NEW YORK/SAN FRANCISCO (Reuters) - The Beatles on Apple's iTunes? Let it be.
The Fab Four's music is expected, finally, to be available for sale at Apple Inc's online music store, a source said after the consumer electronics giant signalled a major announcement about iTunes set for Tuesday -- igniting a frenzy of speculation.
The source familiar with the matter told Reuters that Apple has struck a deal to bring the Beatles' catalogue to iTunes, but the source would not elaborate.
The Beatles -- arguably the most famous band of all time -- have been the most prominent hold-out from the iTunes Store, the world's No. 1 music retailer, and rumours about an agreement with Apple have circulated for years.
EMI Group Ltd, the Beatles' record label, declined to comment. Apple also declined comment on the news, first reported by the Wall Street Journal.
On Monday, Apple gave over the entire front page of its website to tease an announcement scheduled for 10 a.m. Eastern Standard Time (3 p.m. British time) Tuesday, but gave few decipherable clues.
"Tomorrow is just another day. That you'll never forget," the message read.
The company usually hosts a media event when it wants to unveil a major new product or service, but Tuesday's iTunes announcement will be made online, which only added to the initial mystery.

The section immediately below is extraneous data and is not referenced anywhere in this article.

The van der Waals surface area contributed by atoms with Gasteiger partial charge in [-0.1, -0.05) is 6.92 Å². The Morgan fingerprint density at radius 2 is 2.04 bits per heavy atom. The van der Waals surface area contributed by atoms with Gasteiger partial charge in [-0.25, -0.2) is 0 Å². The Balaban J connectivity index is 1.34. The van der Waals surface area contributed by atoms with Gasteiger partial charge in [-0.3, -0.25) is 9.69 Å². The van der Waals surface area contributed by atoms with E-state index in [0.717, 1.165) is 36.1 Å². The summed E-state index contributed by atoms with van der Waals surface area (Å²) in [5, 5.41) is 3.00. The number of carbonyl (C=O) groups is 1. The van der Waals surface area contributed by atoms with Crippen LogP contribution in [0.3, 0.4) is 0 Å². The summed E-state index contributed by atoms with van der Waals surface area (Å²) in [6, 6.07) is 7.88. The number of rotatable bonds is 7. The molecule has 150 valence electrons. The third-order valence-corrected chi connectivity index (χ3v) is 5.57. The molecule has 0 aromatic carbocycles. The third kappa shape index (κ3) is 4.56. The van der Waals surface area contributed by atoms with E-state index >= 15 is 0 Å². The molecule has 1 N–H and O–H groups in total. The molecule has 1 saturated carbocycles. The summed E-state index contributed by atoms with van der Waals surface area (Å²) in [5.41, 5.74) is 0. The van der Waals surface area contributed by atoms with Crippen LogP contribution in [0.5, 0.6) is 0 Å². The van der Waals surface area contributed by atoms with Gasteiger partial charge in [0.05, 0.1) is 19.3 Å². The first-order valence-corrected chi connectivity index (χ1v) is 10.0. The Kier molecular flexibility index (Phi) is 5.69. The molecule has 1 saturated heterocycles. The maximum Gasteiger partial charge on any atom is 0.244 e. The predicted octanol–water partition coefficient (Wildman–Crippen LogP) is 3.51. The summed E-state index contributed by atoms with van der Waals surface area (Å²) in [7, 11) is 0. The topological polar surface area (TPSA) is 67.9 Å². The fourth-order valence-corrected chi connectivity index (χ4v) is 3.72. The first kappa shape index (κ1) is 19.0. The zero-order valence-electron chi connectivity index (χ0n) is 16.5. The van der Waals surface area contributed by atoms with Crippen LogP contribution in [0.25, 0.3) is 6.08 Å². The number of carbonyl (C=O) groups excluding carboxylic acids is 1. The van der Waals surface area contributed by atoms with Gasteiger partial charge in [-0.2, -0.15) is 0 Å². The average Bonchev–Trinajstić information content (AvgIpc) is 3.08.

The Beatles were at the forefront of a worldwide "British Invasion" in the 1960s, recording such classic albums as "A Hard Day's Night," "Revolver" and "Sgt. Pepper's Lonely Hearts Club Band," rated by Rolling Stone Magazine as the greatest album of all time.
Getting on iTunes may introduce the Beatles, who broke up in 1970, to a new generation of tech-savvy online music fans.
The iTunes store has helped redefine music retailing since its launch in 2003. More than 10 billion songs have been downloaded from the site, which features a music catalogue of more than 12 million titles. Apple has also branched into selling and renting movies and TV shows.
CLOUD ITUNES STILL TO COME?
Apple's cryptic iTunes notice on Monday triggered debate among analysts and bloggers about what Apple might announce. It has been rumoured for months that Apple will launch a "cloud" -- or Web-based -- version of iTunes.
Such a service would allow users to stream content over a network onto various devices, but analysts said Apple still needs to line up agreements with music labels, whom the company has repeatedly clashed with the over the years.
"There's been a lot of speculation about iTunes.com, with the cloud. I'm not sure if that's ready. It's really more around partnerships, content partnerships, before they can announce anything," said Kaufman Bros analyst Shaw Wu.
A cloud-based offering would represent a departure from the current iTunes service. Rather than storing downloaded music locally on computers, users' content would be housed remotely on Apple's servers, meaning they can theoretically be accessed and played from an Internet-connected device.
There are plenty of hints Apple is moving towards some sort of Web-based iTunes. In December 2009, Apple acquired streaming music service LaLa.
In addition, the company is spending $1 billion (622 million pounds) to build a massive data centre in North Carolina and expects to begin using it by the end of the year.
The shares of Cupertino, California-based Apple fell 0.3 percent to close at $307.04 on the Nasdaq.